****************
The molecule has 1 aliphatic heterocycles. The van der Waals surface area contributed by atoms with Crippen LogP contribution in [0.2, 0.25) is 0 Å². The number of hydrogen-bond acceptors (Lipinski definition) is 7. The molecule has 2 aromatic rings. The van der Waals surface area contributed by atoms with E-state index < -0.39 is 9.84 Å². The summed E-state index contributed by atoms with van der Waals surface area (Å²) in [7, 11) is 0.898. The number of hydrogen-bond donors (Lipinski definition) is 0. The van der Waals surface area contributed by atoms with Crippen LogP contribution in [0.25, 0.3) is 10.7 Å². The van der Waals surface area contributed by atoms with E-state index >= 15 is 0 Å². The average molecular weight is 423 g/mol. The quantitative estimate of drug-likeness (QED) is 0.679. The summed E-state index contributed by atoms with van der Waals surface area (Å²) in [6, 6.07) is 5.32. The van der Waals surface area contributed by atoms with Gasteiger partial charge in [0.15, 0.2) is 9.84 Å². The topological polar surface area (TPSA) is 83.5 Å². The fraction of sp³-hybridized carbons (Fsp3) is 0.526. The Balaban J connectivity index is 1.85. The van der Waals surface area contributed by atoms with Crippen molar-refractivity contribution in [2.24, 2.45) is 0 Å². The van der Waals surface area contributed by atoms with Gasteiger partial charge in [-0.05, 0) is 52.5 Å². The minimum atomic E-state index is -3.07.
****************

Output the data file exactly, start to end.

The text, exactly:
The molecule has 1 aliphatic heterocycles. The van der Waals surface area contributed by atoms with Crippen LogP contribution in [0.2, 0.25) is 0 Å². The number of hydrogen-bond acceptors (Lipinski definition) is 7. The molecule has 2 aromatic rings. The van der Waals surface area contributed by atoms with E-state index < -0.39 is 9.84 Å². The summed E-state index contributed by atoms with van der Waals surface area (Å²) in [7, 11) is 0.898. The number of hydrogen-bond donors (Lipinski definition) is 0. The van der Waals surface area contributed by atoms with Crippen LogP contribution in [0.25, 0.3) is 10.7 Å². The van der Waals surface area contributed by atoms with E-state index >= 15 is 0 Å². The average molecular weight is 423 g/mol. The quantitative estimate of drug-likeness (QED) is 0.679. The summed E-state index contributed by atoms with van der Waals surface area (Å²) in [6, 6.07) is 5.32. The van der Waals surface area contributed by atoms with Gasteiger partial charge in [0.15, 0.2) is 9.84 Å². The topological polar surface area (TPSA) is 83.5 Å². The fraction of sp³-hybridized carbons (Fsp3) is 0.526. The Balaban J connectivity index is 1.85. The van der Waals surface area contributed by atoms with Crippen molar-refractivity contribution in [2.24, 2.45) is 0 Å². The van der Waals surface area contributed by atoms with Gasteiger partial charge in [-0.05, 0) is 52.5 Å². The minimum atomic E-state index is -3.07.